1. In Chapter IV there is a passage regarding the history of Drama, “It was not until late that the short plot was discarded for one of greater compass, …” Aristotle’s audience, at the time of the Poetics, was well aware of recent trends in their theater. They knew that Choral Competitions, which had been around for several hundred years at that point, gave rise to drama when singers stepped forward from the chorus and started to “act out” parts of the narrative they were singing. This lead to speeches, thusly parts of the narrative were dramatized in monologues. At first only the most dramatic moments at the end of the story were dramatized with everything else being handled in narrative song by the chorus. Over time more and more of the story was dramatized. Actors were beginning to take precedence over the chorus. The convention for nearly a century was to have only one actor on stage at a time. Then Aeschylus, he and Sophocles were writing 60-80 years before Aristotle, added a second actor to some scenes, thus creating what we would know as a true scene, but still using the convention of the chorus and songs. It was another ten or twenty years before Sophocles added a third actor to some scenes. This was the convention at the time of the Poetics. It was kind of the inverse of the American Musical: Songs interrupted by scenes, and the scenes could have only three speaking parts.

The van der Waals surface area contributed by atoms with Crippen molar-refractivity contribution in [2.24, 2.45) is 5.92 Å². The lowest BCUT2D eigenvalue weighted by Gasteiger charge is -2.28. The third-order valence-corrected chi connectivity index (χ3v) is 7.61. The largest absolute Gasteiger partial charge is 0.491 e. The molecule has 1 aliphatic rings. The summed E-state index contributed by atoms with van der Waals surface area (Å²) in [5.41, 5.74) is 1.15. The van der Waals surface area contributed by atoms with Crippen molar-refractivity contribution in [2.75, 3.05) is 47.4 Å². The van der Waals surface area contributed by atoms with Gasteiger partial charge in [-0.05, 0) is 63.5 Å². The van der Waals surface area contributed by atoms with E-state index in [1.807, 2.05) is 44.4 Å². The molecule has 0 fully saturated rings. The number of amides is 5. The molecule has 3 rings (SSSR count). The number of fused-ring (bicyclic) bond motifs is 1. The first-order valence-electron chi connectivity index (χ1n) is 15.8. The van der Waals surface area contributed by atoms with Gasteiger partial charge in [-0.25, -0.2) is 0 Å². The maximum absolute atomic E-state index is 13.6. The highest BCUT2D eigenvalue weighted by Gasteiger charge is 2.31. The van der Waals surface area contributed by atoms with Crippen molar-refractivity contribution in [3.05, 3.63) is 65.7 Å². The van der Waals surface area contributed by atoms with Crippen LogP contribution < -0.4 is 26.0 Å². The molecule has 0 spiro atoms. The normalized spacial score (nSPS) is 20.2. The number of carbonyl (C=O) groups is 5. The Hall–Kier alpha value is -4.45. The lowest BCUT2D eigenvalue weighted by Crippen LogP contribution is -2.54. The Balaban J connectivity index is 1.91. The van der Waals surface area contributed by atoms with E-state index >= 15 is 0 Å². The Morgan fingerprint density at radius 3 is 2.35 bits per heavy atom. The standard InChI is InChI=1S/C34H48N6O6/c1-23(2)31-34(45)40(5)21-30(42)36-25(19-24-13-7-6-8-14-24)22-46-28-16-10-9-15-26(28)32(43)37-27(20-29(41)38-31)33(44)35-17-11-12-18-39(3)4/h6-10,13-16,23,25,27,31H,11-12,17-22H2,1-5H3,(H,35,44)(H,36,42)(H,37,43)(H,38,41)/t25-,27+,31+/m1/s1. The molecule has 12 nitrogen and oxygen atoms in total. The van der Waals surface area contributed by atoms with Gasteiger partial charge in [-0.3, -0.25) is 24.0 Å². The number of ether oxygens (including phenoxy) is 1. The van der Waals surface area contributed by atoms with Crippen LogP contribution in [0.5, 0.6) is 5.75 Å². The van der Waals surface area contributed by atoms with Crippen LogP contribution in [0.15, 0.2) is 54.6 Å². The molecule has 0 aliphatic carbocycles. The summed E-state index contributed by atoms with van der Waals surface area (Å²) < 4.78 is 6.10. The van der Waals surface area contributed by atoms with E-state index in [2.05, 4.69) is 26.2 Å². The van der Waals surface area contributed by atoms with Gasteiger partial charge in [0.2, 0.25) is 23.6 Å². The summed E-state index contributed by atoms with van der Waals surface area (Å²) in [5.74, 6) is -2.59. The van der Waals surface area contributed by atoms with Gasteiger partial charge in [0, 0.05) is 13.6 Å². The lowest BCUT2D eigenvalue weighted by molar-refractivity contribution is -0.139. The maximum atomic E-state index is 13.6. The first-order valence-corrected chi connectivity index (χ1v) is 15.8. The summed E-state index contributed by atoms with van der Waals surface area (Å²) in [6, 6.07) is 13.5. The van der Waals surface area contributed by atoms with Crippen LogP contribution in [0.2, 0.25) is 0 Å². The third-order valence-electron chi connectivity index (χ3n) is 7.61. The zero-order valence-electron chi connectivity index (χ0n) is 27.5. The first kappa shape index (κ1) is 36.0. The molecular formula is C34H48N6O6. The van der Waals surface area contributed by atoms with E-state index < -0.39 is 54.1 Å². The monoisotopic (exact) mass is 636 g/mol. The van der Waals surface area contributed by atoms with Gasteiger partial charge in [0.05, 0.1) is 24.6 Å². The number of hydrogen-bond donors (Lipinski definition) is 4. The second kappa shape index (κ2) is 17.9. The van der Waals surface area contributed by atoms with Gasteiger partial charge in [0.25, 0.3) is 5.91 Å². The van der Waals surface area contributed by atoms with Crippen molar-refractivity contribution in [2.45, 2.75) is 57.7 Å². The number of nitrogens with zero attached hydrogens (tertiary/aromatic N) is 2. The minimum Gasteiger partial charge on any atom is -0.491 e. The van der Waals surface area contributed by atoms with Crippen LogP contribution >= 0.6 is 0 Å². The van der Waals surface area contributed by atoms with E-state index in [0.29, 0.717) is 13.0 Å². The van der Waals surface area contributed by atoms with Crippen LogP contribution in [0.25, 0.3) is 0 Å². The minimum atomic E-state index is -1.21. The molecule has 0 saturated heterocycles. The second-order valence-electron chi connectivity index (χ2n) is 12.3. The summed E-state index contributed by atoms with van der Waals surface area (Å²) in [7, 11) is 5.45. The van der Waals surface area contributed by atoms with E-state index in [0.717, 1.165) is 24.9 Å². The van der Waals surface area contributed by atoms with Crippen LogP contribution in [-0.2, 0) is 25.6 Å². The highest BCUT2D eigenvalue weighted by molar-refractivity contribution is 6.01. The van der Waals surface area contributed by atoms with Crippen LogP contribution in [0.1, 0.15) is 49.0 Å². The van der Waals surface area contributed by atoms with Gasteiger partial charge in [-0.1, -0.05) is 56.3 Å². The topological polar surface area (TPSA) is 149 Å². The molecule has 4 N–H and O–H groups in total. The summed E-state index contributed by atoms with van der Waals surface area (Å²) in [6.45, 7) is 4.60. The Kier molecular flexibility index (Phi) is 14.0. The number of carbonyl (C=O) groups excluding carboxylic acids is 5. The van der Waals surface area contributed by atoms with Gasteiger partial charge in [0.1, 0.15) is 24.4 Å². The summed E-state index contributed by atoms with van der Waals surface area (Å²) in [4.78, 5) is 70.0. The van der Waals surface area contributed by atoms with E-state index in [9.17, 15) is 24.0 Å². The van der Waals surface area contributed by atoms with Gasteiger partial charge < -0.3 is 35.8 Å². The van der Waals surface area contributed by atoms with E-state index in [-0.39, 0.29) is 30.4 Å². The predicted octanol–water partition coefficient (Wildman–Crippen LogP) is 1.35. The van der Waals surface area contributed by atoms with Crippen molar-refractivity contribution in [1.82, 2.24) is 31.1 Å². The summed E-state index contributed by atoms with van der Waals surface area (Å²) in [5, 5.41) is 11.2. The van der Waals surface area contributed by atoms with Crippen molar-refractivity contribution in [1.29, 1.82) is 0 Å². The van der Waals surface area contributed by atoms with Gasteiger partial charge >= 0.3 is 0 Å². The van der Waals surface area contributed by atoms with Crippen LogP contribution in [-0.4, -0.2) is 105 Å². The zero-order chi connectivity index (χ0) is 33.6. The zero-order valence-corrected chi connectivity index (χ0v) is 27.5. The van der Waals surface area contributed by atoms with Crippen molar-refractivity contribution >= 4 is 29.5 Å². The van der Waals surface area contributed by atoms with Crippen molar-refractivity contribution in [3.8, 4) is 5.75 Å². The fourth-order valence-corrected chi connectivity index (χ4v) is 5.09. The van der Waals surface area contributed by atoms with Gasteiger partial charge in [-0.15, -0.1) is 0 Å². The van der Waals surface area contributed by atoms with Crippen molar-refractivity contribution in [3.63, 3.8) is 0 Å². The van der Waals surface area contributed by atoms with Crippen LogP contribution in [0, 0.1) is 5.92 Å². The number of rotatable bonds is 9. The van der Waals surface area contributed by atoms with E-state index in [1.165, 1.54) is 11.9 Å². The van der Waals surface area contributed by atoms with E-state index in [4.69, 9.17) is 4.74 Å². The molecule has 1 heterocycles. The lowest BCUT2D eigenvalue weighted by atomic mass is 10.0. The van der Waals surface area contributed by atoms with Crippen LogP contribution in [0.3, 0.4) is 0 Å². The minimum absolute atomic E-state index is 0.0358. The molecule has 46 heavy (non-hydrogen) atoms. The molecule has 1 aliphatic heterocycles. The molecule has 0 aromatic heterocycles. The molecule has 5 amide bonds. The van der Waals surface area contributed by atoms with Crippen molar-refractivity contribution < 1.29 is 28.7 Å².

Theater was presented at festivals and competitions, and was largely an amateur undertaking. There were some professionals, but they were the exceptions. This abundance of amateur work probably made for some dreadful theater. Combine that with most writers still adhering to the older convention of relying on choral song for the bulk of the narrative and just dramatizing the last couple scenes of the story, and it is easy to see why Sophocles won so many drama competitions.